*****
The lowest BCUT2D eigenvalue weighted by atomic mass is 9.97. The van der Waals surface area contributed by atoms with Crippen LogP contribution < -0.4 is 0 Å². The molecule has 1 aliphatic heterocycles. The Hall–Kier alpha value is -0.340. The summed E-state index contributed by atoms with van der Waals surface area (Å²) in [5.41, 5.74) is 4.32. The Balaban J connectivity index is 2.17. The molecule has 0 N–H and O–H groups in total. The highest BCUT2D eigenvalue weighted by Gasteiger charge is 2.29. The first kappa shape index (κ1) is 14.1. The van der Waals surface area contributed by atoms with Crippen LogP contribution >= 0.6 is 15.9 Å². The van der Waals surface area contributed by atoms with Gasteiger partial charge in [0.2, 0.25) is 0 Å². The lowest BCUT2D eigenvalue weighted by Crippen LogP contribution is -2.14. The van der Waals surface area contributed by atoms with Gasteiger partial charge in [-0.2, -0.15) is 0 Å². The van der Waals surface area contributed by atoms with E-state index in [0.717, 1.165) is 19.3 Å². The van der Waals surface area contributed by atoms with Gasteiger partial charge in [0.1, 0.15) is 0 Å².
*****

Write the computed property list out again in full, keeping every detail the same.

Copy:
The lowest BCUT2D eigenvalue weighted by atomic mass is 9.97. The van der Waals surface area contributed by atoms with Crippen LogP contribution < -0.4 is 0 Å². The molecule has 1 aliphatic heterocycles. The Hall–Kier alpha value is -0.340. The summed E-state index contributed by atoms with van der Waals surface area (Å²) in [5.41, 5.74) is 4.32. The Balaban J connectivity index is 2.17. The molecule has 0 N–H and O–H groups in total. The highest BCUT2D eigenvalue weighted by Gasteiger charge is 2.29. The first kappa shape index (κ1) is 14.1. The van der Waals surface area contributed by atoms with Crippen LogP contribution >= 0.6 is 15.9 Å². The van der Waals surface area contributed by atoms with Gasteiger partial charge in [0.2, 0.25) is 0 Å². The lowest BCUT2D eigenvalue weighted by Crippen LogP contribution is -2.14. The van der Waals surface area contributed by atoms with Gasteiger partial charge in [-0.2, -0.15) is 0 Å². The van der Waals surface area contributed by atoms with E-state index in [0.717, 1.165) is 19.3 Å². The van der Waals surface area contributed by atoms with Gasteiger partial charge in [0.1, 0.15) is 0 Å².